Coach shares rise on report of LVMH interest, reports CNBC's Courtney Reagan.» Read More
The Dow dropped more than 1 percent on Tuesday as record oil prices fed concerns about how higher energy costs will affect the economy. What's the "Word on the Street?"
Major stock indexes ticked higher Friday though the market was broadly mixed. General Motors skidded, while UBS shares advanced.
Following are the day’s biggest winners and losers. Find out why shares of Fortune Brands and Northwest Airlines popped while Thornburg Mortgage and Cal-Maine Foods dropped.
Cramer makes the call on viewers' favorite stocks.
Standard and Poor's has just released the results of its twice-a-year stock screen, designed to find Warren Buffett-style stocks. The new list features several tech stocks, including Apple, as well as a number of names from Europe and Asia. But some key Buffett criteria aren't taken into account by the screen.
Following are the day’s biggest winners and losers. Find out why shares of US Bancorp (USB) and Coach (COH) popped while Motorola (MOT) and PetSmart (PETM) dropped.
Vague rumors are again moving markets today. Europe is weak (down 5 percent) on concerns of additional losses from major banks, as well as the failure of Europe to cut rates. Thank you, Apple, because you have reminded us of something the bears keep bringing up: that we are faced with three weeks of potentially difficult earnings guidance.
Bernanke speaks at 10am on Thursday, agricultural stocks take heavy losses, and fallen angel stocks could be due for a bounce. Find out how to trade it all in Tomorrow's Playbook.
Wall Street advanced sharply Monday, with solid preliminary results from IBM encouraging investors to go back into the stock market. What's the word on the Street?
Stocks closed sharply higher after IBM's improved outlook kicked off a market rally.
Is the U.S. market getting beaten-up enough to get interesting? Strategists at Credit Suisse seems to think so. They are recommending a 5 percent overweight in U.S. stocks because the Fed is likely to cut rates to respond to the slowing economy quicker than their European counterparts.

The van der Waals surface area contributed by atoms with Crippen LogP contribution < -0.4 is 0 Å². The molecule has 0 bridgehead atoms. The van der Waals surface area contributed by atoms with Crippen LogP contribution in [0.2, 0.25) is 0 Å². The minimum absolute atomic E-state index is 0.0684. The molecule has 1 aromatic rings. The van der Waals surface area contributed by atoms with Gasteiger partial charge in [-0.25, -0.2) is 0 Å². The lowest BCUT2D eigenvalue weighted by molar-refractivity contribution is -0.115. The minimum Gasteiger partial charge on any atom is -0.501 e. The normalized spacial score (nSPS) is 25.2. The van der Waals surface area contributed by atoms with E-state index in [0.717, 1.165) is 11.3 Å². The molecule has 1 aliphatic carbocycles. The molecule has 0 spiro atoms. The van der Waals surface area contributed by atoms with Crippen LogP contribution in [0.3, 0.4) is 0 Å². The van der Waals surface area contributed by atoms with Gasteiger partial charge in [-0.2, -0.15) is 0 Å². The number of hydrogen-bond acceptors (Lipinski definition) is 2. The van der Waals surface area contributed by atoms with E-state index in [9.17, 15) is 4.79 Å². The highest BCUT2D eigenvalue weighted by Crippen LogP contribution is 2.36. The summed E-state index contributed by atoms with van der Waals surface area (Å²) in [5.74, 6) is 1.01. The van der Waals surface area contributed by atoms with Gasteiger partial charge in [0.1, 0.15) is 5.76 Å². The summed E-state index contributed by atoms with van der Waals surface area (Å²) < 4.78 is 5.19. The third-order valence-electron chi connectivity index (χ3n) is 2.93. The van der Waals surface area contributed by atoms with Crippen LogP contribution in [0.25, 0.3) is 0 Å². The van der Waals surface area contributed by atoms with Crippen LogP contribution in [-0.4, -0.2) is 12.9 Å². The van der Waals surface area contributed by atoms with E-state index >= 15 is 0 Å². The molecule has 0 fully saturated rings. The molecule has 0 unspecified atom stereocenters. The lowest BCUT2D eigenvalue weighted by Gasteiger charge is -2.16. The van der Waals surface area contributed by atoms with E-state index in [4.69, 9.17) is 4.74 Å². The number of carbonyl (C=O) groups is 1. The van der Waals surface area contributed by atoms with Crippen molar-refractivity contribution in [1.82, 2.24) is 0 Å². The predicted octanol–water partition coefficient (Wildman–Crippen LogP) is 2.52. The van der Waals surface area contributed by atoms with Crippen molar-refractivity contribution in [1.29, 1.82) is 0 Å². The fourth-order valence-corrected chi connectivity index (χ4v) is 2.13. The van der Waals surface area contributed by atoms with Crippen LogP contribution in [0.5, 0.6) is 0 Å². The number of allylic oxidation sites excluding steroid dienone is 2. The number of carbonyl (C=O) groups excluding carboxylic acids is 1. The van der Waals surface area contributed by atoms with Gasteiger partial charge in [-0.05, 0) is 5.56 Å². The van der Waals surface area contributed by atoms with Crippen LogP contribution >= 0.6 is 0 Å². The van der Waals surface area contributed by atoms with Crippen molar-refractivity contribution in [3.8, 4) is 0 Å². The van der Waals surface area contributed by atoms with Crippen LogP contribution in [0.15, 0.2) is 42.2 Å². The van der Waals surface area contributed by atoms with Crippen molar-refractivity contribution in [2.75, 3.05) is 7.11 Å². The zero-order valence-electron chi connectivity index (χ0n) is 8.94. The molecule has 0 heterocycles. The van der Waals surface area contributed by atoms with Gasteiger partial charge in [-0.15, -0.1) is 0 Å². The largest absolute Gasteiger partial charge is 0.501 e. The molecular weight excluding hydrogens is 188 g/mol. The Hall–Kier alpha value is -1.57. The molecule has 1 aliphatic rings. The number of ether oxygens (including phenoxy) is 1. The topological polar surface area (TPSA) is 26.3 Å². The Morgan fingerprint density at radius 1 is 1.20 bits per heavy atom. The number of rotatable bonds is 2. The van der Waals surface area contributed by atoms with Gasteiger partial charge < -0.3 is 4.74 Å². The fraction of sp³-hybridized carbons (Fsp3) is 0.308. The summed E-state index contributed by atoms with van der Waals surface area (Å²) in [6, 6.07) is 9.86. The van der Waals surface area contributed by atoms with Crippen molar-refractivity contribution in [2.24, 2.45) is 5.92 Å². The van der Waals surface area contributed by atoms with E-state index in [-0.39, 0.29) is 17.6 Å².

Strong evidence is emerging that consumer spending, a bulwark against recession over the last year even as energy prices surged and the housing market sputtered, has begun to slow sharply at every level of the American economy, from the working class to the wealthy.
After beating their own benchmark index for the last five years, Standard & Poor’s equity research team is betting on the biggest U.S. jam maker and the Magic Kingdom, among 40 companies in this year’s PowerPicks stock portfolio, to outperform again in 2008.
Shoppers jammed stores over the last weekend before Christmas to try to scoop up bargains. But the spending surge may not be enough to offset what is shaping up to be a mediocre December for some retailers.
Cramer makes the call on viewers' favorite stocks.Investing can be confusing. Luckily, Cramer has mapped out some road rules for all you Home Gamers trying to navigate the jungle that is Wall Street. Think of it as "Mad Money 101" –- some fundamental advice to keep in mind as you play the market. Whether you're a first time investor or a seasoned financier, it's always good to remember the basics.
Retailers want to rack up sales now. But consumers are playing the waiting game for bigger discounts closer to Christmas
Discounters, department stores and chains that sell electronics and teen fashions lured big crowds over the weekend as the holiday shopping season got off to a strong start.
The turkey’s not even in the oven, but the annual game of chicken has begun. Consumers are waiting to see if retailers grow desperate and cut prices deeper than planned.
Electronics are in, women's clothes are out -- and leather handbags and jewelry are on the fence heading into next week's unofficial start to the 2007 holiday season. U.S. consumers are struggling with soaring fuel and food costs and the falling housing sector.
The mighty U.S. consumer may be starting to crack, just as the Federal Reserve signaled that it was through with interest rate cuts barring a sharper economic downturn.